• What’s Life feat. Hell Rell
  • You Don’t Know feat. Danielle

But for DRex, music was never far away. It wouldn’t be long before he was campaigning for a DRex new single, “Where You From” now available on iTunes and YouTube

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Lil’Mike is Jackin’ for Beats

I found Lil’Mike on Twitter ( some time ago.  I can’t even remember exactly how it came about.  He is part of Military Minded Entertainment; and while I am familiar with many people in that network now, I am fairly certain Mike was the first one I came across.  Since then he has released a good number of songs, with the latest collection being his mixtape, Jackin’ for Beats.

Jackin’ for Beats


When I hear the phrase “jackin’ for beats” the first thing I think about is Ice Cube, so if that is the name of a rappers mixtape he has set my expectations very high.
While the name makes me think of Ice Cube, the concept makes me think of 50 cent.  Back during the “50 Cent is the Future” days he was infamous for taking popular songs and putting his spin on the beat.  I love this idea because it will lead a listener to directly compare the (usually) new artist to the already established, successful artist.   It gives the new blood a chance to show their unique skill and talent.  Of course, this only works in your favor if you do it well.  The key is to take that familiar, popular song and re-do it in an exciting and memorable way.  Don’t do your version of their song, do what YOU do on the beat.  50 did it so well that I often liked his version more than the original.   So, I was excited to see that Lil’Mike grabbed the proverbial bull by the horns and came straight at the top of today’s hip-hop heap with songs like Magna Ridley Holy Grail, which kicks off this entire experience.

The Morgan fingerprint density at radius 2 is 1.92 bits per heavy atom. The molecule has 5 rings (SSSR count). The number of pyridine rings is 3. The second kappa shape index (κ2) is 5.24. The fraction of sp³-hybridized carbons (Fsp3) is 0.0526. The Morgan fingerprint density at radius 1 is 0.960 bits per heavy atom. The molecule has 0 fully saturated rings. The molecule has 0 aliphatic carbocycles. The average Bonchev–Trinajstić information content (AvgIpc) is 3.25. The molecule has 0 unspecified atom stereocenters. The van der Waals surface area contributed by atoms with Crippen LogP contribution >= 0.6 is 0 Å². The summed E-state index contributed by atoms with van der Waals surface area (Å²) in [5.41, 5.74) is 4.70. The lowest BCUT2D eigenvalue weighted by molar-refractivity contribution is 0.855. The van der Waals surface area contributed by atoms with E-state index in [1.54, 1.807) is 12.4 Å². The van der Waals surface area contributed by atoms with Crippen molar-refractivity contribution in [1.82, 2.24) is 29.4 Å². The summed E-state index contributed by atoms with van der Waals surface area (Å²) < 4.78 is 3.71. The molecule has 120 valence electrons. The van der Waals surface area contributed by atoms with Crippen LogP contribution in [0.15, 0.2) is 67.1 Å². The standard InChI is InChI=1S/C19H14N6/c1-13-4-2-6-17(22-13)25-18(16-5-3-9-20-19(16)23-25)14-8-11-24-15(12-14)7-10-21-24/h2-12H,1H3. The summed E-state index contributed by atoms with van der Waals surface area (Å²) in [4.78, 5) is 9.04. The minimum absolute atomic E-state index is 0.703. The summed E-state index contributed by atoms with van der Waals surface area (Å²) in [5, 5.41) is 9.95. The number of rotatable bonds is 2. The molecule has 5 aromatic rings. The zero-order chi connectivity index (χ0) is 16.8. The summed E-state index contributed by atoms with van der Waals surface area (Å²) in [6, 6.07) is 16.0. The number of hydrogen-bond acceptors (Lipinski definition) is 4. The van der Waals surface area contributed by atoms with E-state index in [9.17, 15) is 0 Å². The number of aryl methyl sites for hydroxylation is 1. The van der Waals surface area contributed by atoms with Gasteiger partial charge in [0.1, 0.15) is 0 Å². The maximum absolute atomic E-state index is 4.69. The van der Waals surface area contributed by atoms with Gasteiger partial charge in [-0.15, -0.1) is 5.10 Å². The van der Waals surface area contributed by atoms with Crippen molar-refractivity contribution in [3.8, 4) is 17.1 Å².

You can ride out with Lil’Mike as he commits this musical jack move on todays rap game.  Find out who this young Chicago rapper is as he discusses the “Levels” to all this, and as he pours pure emotion out on “Dear Anne”.  Follow him as he tells you about being “Honest” and lets you know it’s” Lil Mike Nigga”.  This is a journey through familiar sounds, getting you in tune with a new voice in hip-hop.  He’s no thief, but Lil’Mike is Jackin’ For Beats.

…and as always…stay tuned, because you never know what you might get when AndreaSpeakz